Wednesday August 15, 2018

Sri Lanka hotels association defends minimum room rate policy

Feb 11, 2016 13:10 PM GMT+0530 | 1 Comment(s)

ECONOMYNEXT – Sri Lanka’s hotels association believes a minimum room rate policy for star-class Colombo city hotels helped attract more investments and needs to be continued for several more months to prevent a rate war.

At the time the government imposed the minimum rate city hotels had lost confidence and were not making money, Hiran Cooray, president of the Tourist Hotels Association of Sri Lanka, told a tourism forum in Colombo.

"When the government imposed the minimum rate policy, suddenly hotels started making money and they did invest money," said Cooray who is also Chairman of Jetwing Hotels.

City hotel standards improved and some properties like the Kingbury were “completely transformed,” he said. “And they are making money.”

The hotels association believes the minimum room rate policy should be kept for at least another 18 months, Cooray told the Tourism, Hotel Investment & Networking Conference (THINC) organised by HVS, a hospitality consulting firm.

"If not, rates will come crashing down, profitability will go down, there will be a rate war, which we don’t want."

Sanjeev Gardiner, Chairman of the Gardiner Group, which owns the Galle Face Hotel, said minimum rates were considered during the ethnic war when violence deterred investments.

"Bombs were going off, people were not investing," he told the forum. "At that time electricity costs, labour costs, food and beverage costs were rising," he said. "So the minimum rate was something almost mandated to happen – because if it did not, one would not know where it would go."

Analysts say after the war, the floor rates probably helped drive investments into a host of new good quality non-star properties by making it easier for them to compete against 5-star hotels, and win business if they wanted to.

Therefore a lot of new capacity after the war came from outside the established star class hotels who could free ride just below the floor rate or flexibly go lower and draw new visitors to Sri Lanka helping them fill capacity.

Analysts say larger hotels also have banquet and restaurant revenues to supplement lower occupancy that comes from government mandated floor rates.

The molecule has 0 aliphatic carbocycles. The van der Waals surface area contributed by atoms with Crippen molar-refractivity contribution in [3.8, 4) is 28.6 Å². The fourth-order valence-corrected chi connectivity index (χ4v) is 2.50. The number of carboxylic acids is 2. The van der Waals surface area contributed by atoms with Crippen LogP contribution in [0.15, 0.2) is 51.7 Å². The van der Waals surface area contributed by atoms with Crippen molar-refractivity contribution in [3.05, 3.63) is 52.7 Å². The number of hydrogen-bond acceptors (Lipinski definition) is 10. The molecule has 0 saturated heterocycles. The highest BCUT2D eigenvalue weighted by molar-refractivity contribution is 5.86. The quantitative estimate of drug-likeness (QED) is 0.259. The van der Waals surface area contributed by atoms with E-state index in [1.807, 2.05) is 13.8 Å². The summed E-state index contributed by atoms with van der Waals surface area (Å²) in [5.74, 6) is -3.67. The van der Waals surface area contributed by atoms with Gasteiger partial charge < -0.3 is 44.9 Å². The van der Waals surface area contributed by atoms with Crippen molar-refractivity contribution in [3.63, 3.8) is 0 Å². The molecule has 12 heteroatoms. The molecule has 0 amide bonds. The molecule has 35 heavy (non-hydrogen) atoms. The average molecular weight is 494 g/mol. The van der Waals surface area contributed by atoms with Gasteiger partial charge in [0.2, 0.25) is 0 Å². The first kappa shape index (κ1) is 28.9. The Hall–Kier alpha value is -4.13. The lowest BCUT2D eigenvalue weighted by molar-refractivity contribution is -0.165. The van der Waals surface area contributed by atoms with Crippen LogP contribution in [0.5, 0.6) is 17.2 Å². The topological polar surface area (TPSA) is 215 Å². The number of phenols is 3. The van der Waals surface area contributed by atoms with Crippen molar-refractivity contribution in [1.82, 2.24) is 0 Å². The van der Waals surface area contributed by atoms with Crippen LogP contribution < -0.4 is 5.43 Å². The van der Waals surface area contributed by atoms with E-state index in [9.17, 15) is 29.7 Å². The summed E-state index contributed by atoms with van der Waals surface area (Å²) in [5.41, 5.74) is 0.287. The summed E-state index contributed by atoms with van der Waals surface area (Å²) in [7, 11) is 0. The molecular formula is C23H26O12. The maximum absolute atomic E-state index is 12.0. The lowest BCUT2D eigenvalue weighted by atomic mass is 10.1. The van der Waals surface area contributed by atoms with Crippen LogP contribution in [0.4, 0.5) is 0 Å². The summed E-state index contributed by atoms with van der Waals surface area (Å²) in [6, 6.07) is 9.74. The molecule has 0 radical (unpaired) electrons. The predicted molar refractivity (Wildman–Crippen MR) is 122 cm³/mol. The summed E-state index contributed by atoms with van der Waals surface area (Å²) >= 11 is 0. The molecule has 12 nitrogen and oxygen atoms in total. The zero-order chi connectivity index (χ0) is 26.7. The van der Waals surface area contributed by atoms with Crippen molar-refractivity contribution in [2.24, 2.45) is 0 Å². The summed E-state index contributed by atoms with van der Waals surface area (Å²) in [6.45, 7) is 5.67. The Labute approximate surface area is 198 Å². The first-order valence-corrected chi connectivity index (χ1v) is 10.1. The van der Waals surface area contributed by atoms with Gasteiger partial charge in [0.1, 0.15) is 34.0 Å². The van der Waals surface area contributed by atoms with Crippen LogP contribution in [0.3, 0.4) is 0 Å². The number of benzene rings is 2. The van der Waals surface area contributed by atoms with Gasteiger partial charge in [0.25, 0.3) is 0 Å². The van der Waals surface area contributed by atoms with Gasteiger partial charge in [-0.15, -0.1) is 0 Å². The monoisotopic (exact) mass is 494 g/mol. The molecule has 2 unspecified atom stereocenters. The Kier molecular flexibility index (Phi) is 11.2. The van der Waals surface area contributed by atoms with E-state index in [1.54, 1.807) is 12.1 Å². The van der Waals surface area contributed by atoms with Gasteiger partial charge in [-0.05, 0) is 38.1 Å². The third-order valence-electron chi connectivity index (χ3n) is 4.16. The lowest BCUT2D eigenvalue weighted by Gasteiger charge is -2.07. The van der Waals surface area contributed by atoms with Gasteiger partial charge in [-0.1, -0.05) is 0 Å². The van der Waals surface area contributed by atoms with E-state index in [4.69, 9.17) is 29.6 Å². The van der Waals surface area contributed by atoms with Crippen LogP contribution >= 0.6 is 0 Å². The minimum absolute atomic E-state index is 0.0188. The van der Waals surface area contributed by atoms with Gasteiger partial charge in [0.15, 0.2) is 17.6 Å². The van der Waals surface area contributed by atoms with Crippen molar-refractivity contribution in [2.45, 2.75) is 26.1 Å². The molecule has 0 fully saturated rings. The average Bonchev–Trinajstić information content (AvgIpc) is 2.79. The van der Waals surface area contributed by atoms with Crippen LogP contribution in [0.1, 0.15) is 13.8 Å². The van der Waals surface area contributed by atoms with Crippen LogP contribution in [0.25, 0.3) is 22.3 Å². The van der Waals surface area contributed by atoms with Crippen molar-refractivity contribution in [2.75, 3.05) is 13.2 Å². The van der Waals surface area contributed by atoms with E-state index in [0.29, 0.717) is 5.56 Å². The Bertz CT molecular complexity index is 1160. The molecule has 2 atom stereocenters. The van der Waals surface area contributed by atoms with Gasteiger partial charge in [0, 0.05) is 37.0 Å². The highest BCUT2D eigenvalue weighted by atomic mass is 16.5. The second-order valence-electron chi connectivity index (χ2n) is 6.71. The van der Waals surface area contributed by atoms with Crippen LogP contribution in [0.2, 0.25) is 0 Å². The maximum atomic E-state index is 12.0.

A top official of John Keells Holdings said minimum rates were unhealthy and should go. "If not, it will create distortions in the economy, it opens up areas for abuse, for manipulation and most importantly it misallocates resources,” he told the conference.

Gunewardene said the imposition of a minimum rate and not allowing demand and supply and price competition to work had led to the proliferation of informal establishments not governed by the floor price.

"Today the informal sector in Colombo city outnumbers the so-called formal sector," he said. A viewpoint being propagated that the minimum room rate structure had attracted large investments in to the hotels sector was misinformation, Gunewardene said.



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  1. Soma February 11, 07:22 AM

    Srilanka needs to understand they need to compete with countries like Thailand, Malaysia, Bali, Vietnam and Burma in the future.Sl is a small country with far less attractions compared to countries mentioned. The hotel and food prices are very cheap.Why should a tourist visit SL when they can get more value for money in those countries.I visited and stayed in basically 1 star hotel few times for 35 for Ac room and that same Hotel for the same room charges 95 now.. I do not stay anymore in Hotels in Srilanka instead stay in apartments.So the hotel is loosing a customer...When their is competition ,its good for the economy .SL needs to attract customers by providing quality hotel at lower prices.The most visiting tourist are from China, India and Europe.People from these countries are on budget.To attract more tourist from USA,Australia, Japan need to offer value for money. Speak to a shop owner in Thailand ask what type of tourist come over most...and they will mention the 3 countries ...SL open your eyes...

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